All traces of self-esteem have been brutally stripped from Malachy Kitchen, an Intelligence officer posted to Iraq. He is accused of cowardice while on patrol with an infantry platoon ambushed by insurgents. Word spreads that he ran under hostile fire. In the military family there is no worse crime. Humiliated and broken, kicked out of the army, Malachy sinks into despair. He becomes an isolated recluse in a drug-infested London estate. But the mugging of an elderly widow by addicts lights a flame that draws him to fight to regain his lost pride. His target is the network of narcotics traders. Pushers, dealers, suppliers are that network, and at their head is Ricky Capel, a crime baron importing heroin into the UK. Untouchable up to now, Capel will have to confront an enemy more driven than any of the policemen he has so far successfully outwitted. Capel is fighting a war on only one front, but when his Albanian associates demand that he uses his drug route to ferry an Islamic fanatic to Britain, suddenly he is vulnerable from other directions.
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"The pursuit story is intricate and suspenseful, as Seymour's many fans have come to expect; in the redemption story, he nimbly avoids most of the cliches associated with the type (it's probably not possible to avoid them all). A thriller with a human side." - Booklist.
"Unfortunately, since Kitchen comes across as such a pitiful figure for most of the book, readers will find it hard to like or identify with him until they gain a full understanding of his situation." - PW.
"Complex, human, tense, engaged and - in all ways - wonderful. Nobody can touch Gerald Seymour." - Kirkus.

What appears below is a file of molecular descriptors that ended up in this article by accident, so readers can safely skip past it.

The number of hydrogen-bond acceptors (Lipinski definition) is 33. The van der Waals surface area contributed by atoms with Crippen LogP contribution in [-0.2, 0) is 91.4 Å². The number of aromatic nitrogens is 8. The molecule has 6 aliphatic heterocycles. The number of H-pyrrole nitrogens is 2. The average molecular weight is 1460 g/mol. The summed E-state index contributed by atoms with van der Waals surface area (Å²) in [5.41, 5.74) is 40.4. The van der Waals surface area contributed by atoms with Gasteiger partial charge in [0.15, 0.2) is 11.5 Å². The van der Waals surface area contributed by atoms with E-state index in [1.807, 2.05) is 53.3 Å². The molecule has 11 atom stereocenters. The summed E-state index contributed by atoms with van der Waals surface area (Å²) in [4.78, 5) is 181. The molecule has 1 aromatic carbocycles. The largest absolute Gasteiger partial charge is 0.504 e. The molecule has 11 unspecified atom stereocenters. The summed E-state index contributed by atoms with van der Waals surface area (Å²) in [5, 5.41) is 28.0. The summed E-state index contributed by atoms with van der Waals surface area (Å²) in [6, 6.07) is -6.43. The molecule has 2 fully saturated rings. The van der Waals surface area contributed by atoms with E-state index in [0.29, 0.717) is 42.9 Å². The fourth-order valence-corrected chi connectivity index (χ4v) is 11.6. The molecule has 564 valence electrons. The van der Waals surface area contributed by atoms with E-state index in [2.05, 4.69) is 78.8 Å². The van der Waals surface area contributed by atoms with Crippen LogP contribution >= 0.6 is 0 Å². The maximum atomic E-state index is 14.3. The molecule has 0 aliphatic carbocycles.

The information about Rat Run shown above was first featured in "The BookBrowse Review" - BookBrowse's online-magazine that keeps our members abreast of notable and high-profile books publishing in the coming weeks. In most cases, the reviews are necessarily limited to those that were available to us ahead of publication. If you are the publisher or author of this book and feel that the reviews shown do not properly reflect the range of media opinion now available, please send us a message with the mainstream media reviews that you would like to see added.
Gerald Seymour was one of the UK's premier television news reporters. He was an eyewitness, up close and on the ground, to some of the epoch changing events of the last decades. Among them, he was on the streets of Londonderry on Bloody Sunday when paratroops clashed with Irish demonstrators. He was at the Munich Olympics and saw the agony of Israeli athletes held hostage by Palestinian gunmen and then the catastrophic failure of the German police to save them. He was in Rome in the cruel days when the Red Brigade captured Aldo Moro, a veteran politician, then savagely murdered him. His first novel, Harry's Game, was an instant bestseller and immediately established Seymour as one of the most cutting-edge and incisive thriller writers in the UK and around the world. Since then, his ...
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